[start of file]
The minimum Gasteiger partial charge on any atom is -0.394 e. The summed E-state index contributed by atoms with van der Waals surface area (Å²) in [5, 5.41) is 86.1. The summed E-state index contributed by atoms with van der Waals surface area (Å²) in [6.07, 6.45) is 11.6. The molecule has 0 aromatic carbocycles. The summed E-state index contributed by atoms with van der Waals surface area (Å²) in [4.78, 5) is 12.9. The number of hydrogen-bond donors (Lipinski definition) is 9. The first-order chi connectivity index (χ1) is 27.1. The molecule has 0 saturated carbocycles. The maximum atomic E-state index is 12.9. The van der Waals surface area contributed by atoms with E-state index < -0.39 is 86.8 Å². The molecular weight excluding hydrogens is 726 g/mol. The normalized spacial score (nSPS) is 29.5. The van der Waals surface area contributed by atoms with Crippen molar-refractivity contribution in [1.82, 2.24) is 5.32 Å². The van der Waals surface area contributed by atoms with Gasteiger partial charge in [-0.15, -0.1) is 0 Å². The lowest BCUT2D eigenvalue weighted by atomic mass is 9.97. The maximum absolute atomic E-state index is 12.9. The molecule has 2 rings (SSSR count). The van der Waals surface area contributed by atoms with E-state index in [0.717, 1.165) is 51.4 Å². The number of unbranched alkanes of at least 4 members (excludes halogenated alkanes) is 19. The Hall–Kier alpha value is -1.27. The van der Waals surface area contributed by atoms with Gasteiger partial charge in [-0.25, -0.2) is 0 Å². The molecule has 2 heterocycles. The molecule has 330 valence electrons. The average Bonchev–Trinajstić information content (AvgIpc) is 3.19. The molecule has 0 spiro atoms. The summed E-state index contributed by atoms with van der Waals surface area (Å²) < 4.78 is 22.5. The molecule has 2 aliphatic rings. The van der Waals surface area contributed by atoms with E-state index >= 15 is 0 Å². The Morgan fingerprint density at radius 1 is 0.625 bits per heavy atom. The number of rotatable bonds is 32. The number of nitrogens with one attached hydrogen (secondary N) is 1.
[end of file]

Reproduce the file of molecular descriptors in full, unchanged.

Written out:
The minimum Gasteiger partial charge on any atom is -0.394 e. The summed E-state index contributed by atoms with van der Waals surface area (Å²) in [5, 5.41) is 86.1. The summed E-state index contributed by atoms with van der Waals surface area (Å²) in [6.07, 6.45) is 11.6. The molecule has 0 aromatic carbocycles. The summed E-state index contributed by atoms with van der Waals surface area (Å²) in [4.78, 5) is 12.9. The number of hydrogen-bond donors (Lipinski definition) is 9. The first-order chi connectivity index (χ1) is 27.1. The molecule has 0 saturated carbocycles. The maximum atomic E-state index is 12.9. The van der Waals surface area contributed by atoms with E-state index < -0.39 is 86.8 Å². The molecular weight excluding hydrogens is 726 g/mol. The normalized spacial score (nSPS) is 29.5. The van der Waals surface area contributed by atoms with Crippen molar-refractivity contribution in [1.82, 2.24) is 5.32 Å². The van der Waals surface area contributed by atoms with Gasteiger partial charge in [-0.15, -0.1) is 0 Å². The lowest BCUT2D eigenvalue weighted by atomic mass is 9.97. The maximum absolute atomic E-state index is 12.9. The molecule has 2 rings (SSSR count). The van der Waals surface area contributed by atoms with E-state index in [0.717, 1.165) is 51.4 Å². The number of unbranched alkanes of at least 4 members (excludes halogenated alkanes) is 19. The Hall–Kier alpha value is -1.27. The van der Waals surface area contributed by atoms with Gasteiger partial charge in [-0.25, -0.2) is 0 Å². The molecule has 2 heterocycles. The molecule has 330 valence electrons. The average Bonchev–Trinajstić information content (AvgIpc) is 3.19. The molecule has 0 spiro atoms. The summed E-state index contributed by atoms with van der Waals surface area (Å²) < 4.78 is 22.5. The molecule has 2 aliphatic rings. The van der Waals surface area contributed by atoms with E-state index >= 15 is 0 Å². The Morgan fingerprint density at radius 1 is 0.625 bits per heavy atom. The number of rotatable bonds is 32. The number of nitrogens with one attached hydrogen (secondary N) is 1.